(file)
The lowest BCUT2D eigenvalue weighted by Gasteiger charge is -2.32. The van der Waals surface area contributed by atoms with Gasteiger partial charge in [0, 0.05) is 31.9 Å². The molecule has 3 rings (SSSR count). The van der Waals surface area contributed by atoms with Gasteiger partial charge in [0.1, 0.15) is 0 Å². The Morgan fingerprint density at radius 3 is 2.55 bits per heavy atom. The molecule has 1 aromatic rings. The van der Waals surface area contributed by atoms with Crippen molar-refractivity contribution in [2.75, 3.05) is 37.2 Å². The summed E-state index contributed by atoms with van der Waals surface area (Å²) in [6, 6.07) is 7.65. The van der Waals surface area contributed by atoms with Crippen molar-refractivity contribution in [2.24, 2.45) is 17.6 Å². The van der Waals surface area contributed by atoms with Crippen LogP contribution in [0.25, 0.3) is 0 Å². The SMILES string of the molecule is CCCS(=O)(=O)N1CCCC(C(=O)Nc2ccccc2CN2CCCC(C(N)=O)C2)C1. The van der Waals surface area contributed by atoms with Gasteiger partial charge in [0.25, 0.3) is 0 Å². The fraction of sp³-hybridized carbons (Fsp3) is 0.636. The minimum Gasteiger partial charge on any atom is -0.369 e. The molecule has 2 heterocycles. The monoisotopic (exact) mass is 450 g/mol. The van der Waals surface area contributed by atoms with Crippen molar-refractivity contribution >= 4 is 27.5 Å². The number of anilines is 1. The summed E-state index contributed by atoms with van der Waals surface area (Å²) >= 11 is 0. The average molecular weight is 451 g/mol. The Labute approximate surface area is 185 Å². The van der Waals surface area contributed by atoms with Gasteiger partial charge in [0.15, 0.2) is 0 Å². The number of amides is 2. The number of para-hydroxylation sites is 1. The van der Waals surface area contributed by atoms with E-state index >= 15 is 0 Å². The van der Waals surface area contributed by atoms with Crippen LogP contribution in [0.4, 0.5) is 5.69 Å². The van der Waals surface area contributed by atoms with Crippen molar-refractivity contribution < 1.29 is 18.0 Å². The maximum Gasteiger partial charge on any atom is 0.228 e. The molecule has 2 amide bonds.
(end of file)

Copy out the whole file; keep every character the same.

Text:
The lowest BCUT2D eigenvalue weighted by Gasteiger charge is -2.32. The van der Waals surface area contributed by atoms with Gasteiger partial charge in [0, 0.05) is 31.9 Å². The molecule has 3 rings (SSSR count). The van der Waals surface area contributed by atoms with Gasteiger partial charge in [0.1, 0.15) is 0 Å². The Morgan fingerprint density at radius 3 is 2.55 bits per heavy atom. The molecule has 1 aromatic rings. The van der Waals surface area contributed by atoms with Crippen molar-refractivity contribution in [2.75, 3.05) is 37.2 Å². The summed E-state index contributed by atoms with van der Waals surface area (Å²) in [6, 6.07) is 7.65. The van der Waals surface area contributed by atoms with Crippen molar-refractivity contribution in [2.24, 2.45) is 17.6 Å². The van der Waals surface area contributed by atoms with Crippen LogP contribution in [0.25, 0.3) is 0 Å². The SMILES string of the molecule is CCCS(=O)(=O)N1CCCC(C(=O)Nc2ccccc2CN2CCCC(C(N)=O)C2)C1. The van der Waals surface area contributed by atoms with Gasteiger partial charge in [0.25, 0.3) is 0 Å². The fraction of sp³-hybridized carbons (Fsp3) is 0.636. The minimum Gasteiger partial charge on any atom is -0.369 e. The molecule has 2 heterocycles. The monoisotopic (exact) mass is 450 g/mol. The van der Waals surface area contributed by atoms with Crippen molar-refractivity contribution >= 4 is 27.5 Å². The number of anilines is 1. The summed E-state index contributed by atoms with van der Waals surface area (Å²) >= 11 is 0. The average molecular weight is 451 g/mol. The Labute approximate surface area is 185 Å². The van der Waals surface area contributed by atoms with Gasteiger partial charge in [0.15, 0.2) is 0 Å². The number of amides is 2. The number of para-hydroxylation sites is 1. The van der Waals surface area contributed by atoms with E-state index >= 15 is 0 Å². The van der Waals surface area contributed by atoms with Crippen LogP contribution in [0.4, 0.5) is 5.69 Å². The van der Waals surface area contributed by atoms with Crippen molar-refractivity contribution < 1.29 is 18.0 Å². The maximum Gasteiger partial charge on any atom is 0.228 e. The molecule has 2 amide bonds.